About Inside Out Journal

by MLHeller

Exploring the Life of the Mind

Psychoanalysis has long been recognized as a method of psychological examination and inquiry intended to promote self-awareness, thereby enriching the resonant qualities of life.

Because psychoanalysis explains how the mind functions, contemporary psychoanalytic theory and practice have social, political and public policy functions that expand well beyond their customary academic and clinical applications. From describing the origins of culture, religion and art to examining the individual personalities of politicians, notable personalities and criminals, psychoanalysis offers plausible and viable explanations that can be readily applied to the smallest of life’s daily situations.

Therefore, in an effort to both inspire and educate, these essay-columns use current events as a point of departure to examine psychological topics of interest from a psychoanalytic perspective. Addressed to the inquisitive and psychologically curious reader, they are intended to facilitate reflective thought and stimulate an interest in the ideas and practice of contemporary psychoanalysis.

Complex analytic concepts are distilled to facilitate thought-provoking dialogues, rendering theory understandable and applicable to everyday circumstances. Though each column may be read independently, when read as a collection or compendium, they build a foundation from which to understand the mind.

Reaching the public

The benefits of psychoanalytic knowledge and awareness are too often limited to professional exchanges, failing to reach the general public where they might be utilized and applied more broadly, as I imagine Freud had originally intended in the early creative years of the 20th c.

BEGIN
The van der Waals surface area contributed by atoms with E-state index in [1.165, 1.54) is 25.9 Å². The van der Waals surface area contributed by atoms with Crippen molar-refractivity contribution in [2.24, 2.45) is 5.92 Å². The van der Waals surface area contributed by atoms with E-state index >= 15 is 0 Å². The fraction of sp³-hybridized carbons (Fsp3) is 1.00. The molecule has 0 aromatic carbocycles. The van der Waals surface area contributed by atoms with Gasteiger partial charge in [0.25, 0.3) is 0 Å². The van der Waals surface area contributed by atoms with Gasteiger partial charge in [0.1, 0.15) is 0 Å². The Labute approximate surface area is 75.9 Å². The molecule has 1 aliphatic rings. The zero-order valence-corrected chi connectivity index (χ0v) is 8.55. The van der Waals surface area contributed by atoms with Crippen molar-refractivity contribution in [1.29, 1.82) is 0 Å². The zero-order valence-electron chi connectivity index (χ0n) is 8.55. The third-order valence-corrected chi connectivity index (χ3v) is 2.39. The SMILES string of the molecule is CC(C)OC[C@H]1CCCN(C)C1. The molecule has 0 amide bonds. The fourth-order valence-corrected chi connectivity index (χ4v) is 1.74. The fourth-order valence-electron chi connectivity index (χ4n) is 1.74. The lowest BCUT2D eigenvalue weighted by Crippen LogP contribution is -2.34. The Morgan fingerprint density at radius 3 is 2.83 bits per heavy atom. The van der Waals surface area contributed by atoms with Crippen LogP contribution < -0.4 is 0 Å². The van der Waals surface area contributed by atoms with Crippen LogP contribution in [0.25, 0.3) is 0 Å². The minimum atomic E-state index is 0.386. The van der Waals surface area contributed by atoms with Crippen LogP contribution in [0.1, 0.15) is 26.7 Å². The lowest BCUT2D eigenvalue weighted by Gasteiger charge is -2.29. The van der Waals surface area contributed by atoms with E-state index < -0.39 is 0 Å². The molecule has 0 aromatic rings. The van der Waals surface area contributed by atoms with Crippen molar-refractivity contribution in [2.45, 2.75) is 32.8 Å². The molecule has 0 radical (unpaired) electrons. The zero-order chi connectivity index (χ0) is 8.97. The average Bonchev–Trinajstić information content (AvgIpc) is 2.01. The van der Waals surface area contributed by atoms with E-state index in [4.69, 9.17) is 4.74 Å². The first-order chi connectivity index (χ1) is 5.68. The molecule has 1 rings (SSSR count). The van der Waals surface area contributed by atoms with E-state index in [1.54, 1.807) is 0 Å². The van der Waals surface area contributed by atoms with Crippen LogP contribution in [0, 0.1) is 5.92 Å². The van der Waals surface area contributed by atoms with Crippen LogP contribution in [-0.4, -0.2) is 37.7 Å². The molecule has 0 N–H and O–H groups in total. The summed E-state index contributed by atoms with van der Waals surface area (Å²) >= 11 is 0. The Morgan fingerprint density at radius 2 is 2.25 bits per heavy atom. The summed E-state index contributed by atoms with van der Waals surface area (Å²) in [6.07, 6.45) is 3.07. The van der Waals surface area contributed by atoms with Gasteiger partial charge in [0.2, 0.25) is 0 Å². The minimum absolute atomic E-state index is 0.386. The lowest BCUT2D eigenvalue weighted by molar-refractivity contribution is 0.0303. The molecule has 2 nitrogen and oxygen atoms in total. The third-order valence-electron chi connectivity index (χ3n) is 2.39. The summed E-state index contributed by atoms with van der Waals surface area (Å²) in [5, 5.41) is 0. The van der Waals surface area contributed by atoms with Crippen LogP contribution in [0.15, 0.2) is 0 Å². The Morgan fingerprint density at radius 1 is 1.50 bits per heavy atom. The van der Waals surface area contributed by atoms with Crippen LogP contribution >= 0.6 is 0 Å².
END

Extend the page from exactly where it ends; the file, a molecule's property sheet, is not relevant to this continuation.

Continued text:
If not exactly a rock star, Freud was a notable personality in fin de siècle Vienna whose books were anticipated and read widely by the European and American public. While the field owes a great debt to him, it has progressed and evolved much as any other enterprise or domain.

In 1926, Sigmund Freud in The Question of Lay Analysis declared that the proper training for a psychoanalyst must include not only the study of the mental-psychological sciences, but of the history and evolution of culture, including world mythology, philology, sociology, anthropology, philosophy, art, literature, music and religion. In essence, it requires a comprehensive study of all things human.

Fortunately, this has not changed. A rich blend of science and art, contemporary psychoanalysis is the most efficacious, integrative and potent change agent available.

Changing perception over time

Unfortunately, psychoanalysis has been devalued and marginalized since the rise of academic psychology in the 1960’s, its emphasis on outcome data and the concomitant reliance on behavioral techniques. Lack of exposure to contemporary modalities has permitted psychoanalysis to be reduced to a one-dimensional caricature by the uninformed.

The inability to distinguish between what psychoanalysis once was and what it is today has insured that the public remains grossly misinformed or completely uninformed about its benefits.

Current Research supports Psychoanalysis

Not surprising to psychoanalysts, current research suggests that these short-term behavioral approaches, while used extensively and preferred by insurance companies because they are inexpensive, have little long-term traction and that changes tend to be superficial and temporary at best. The slower and deeper dynamics that define and inform psychoanalytic process yield more lasting, characterological changes.

In conclusion …

These essay-columns are written to spark increased self-reflection in the hope that each of you becomes sufficiently fascinated by your own life to ask deeper questions and search for meaningful answers. Not another gimmick to seduce you into buying another disappointing self-help book, these columns are meant to inspire and to challenge the customary beliefs you have always held about who you are and how you came into being as a unique person. These column-essays invite you embark on your own psychoanalytic journey, to get to know yourself anew from the inside out.

Inside Out Journal is published by Dr. Mauri-Lynne Heller, a Licensed Marriage and Family Therapist and Psychoanalyst in private practice in the Newport Beach area of Southern California. Learn more about Mauri or contact the author.

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